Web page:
Once you’ve shared an audience from Google Analytics to Google Ads, log in to your Google Ads account. You’ll now be able to create a campaign that uses “Similar Audiences” targeting (Google’s name for Lookalike Modeling) to reach new people via Google search ads and the Google Display Network. Keep in mind that because you’ll be reaching a fairly specific type of person, you may want to customize your messaging/creative/offers.

Google isn’t the only platform that offers this kind of targeting; many other ad platforms do as well. Regardless of which paid media platforms your business uses, keep in mind that targeting “lookalike” audiences isn’t the best way to simply maximize your reach. As a reminder, that’s not the goal of this tactic. Given that, measure the success of lookalike targeting not so much by the sheer volume of impressions, clicks, likes, site visits, etc. that you receive, but by the efficiency with which you can convert these lookalike audiences into actual customers. Efficient, profitable growth is the name of the game.

Testing & Personalization

So you’ve taken steps to reduce customer churn and started to target growth by reaching new people who are similar to your existing customers. There’s still more that you can do to ensure that you’re driving growth efficiently, though. If you don’t have a robust program in place for testing and personalization, it’s more important than ever to get started. Done well, a testing and personalization program drives a “virtuous cycle” in which conversion rates are pushed ever higher as you learn more and more about how to optimize the experiences you’re giving your potential customers.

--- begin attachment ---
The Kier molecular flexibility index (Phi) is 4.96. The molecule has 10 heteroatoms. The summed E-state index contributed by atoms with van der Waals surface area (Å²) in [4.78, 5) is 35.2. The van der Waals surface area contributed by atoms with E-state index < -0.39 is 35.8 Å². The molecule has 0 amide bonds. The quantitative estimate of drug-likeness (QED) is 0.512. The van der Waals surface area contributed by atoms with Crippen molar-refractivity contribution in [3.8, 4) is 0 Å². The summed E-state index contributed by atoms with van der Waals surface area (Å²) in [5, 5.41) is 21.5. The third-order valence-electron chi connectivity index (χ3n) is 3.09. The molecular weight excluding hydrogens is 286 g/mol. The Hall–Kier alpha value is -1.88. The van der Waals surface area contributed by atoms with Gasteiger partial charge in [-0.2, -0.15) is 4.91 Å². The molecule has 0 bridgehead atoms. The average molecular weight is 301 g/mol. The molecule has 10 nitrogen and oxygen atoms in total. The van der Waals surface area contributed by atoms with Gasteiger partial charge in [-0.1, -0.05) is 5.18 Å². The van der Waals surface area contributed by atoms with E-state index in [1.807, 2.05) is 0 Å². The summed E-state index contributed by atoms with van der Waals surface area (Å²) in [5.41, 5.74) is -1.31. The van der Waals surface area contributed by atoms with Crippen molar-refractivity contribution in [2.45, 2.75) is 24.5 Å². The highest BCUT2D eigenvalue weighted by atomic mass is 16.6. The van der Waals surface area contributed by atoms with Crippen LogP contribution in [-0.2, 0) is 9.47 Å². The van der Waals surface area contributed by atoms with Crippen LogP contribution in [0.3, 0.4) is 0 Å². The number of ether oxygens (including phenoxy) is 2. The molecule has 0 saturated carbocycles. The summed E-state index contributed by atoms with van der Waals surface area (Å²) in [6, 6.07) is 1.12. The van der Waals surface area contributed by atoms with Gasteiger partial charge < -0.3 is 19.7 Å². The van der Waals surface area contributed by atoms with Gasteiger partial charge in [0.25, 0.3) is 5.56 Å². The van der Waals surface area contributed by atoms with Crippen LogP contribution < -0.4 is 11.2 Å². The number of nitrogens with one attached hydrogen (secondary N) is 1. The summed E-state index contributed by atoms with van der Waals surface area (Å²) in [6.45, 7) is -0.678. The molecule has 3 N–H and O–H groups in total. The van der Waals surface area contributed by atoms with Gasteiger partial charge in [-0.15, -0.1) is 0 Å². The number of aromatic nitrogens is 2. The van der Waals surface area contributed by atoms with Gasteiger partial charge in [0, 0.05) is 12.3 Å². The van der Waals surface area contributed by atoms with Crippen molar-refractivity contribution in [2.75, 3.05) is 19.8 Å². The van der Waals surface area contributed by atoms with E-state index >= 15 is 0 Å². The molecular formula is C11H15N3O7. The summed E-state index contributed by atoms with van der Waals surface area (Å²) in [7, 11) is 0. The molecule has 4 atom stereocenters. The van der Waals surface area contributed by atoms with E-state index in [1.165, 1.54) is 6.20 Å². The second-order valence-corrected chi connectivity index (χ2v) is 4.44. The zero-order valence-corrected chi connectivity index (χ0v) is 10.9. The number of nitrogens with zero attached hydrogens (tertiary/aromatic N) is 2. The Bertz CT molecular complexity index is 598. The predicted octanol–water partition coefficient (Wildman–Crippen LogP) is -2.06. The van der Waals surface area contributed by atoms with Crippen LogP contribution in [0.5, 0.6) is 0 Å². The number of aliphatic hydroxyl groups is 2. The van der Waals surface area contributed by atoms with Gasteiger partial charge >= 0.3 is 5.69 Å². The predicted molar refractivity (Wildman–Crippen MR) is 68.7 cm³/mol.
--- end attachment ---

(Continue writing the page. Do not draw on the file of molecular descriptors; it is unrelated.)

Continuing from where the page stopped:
Testing websites and mobile apps — whether via simple A/B tests, or more complex multivariate experiments — is nothing new. The technology has been around for well over a decade, but it’s easier than ever to use, meaning that it’s no longer only a tool for deep-pocketed enterprises, or digitally-savvy organizations to use. Literally any company can use testing, and its cousin, personalization, to improve conversion rates and make your marketing dollars work harder for you.

So what does it take to get started? First, of course, you’ll need the tech. There are many testing platforms to choose from, running the gamut from enterprise-ready solutions to free options that even small businesses can get started with right away. Google’s Optimize product is free (there’s also a paid version, Optimize 360), while Adobe’s Target product is popular with larger enterprises. Regardless of the tool you’re using, though, the technology by itself won’t get you anywhere.

You’ll also need to be able to bring a few different skill sets to bear. Sometimes you can find one person with all the necessary skills, but more likely you’ll want to convene a team with expertise in:

  • Strategy: what should we be prioritizing for our testing efforts, and why?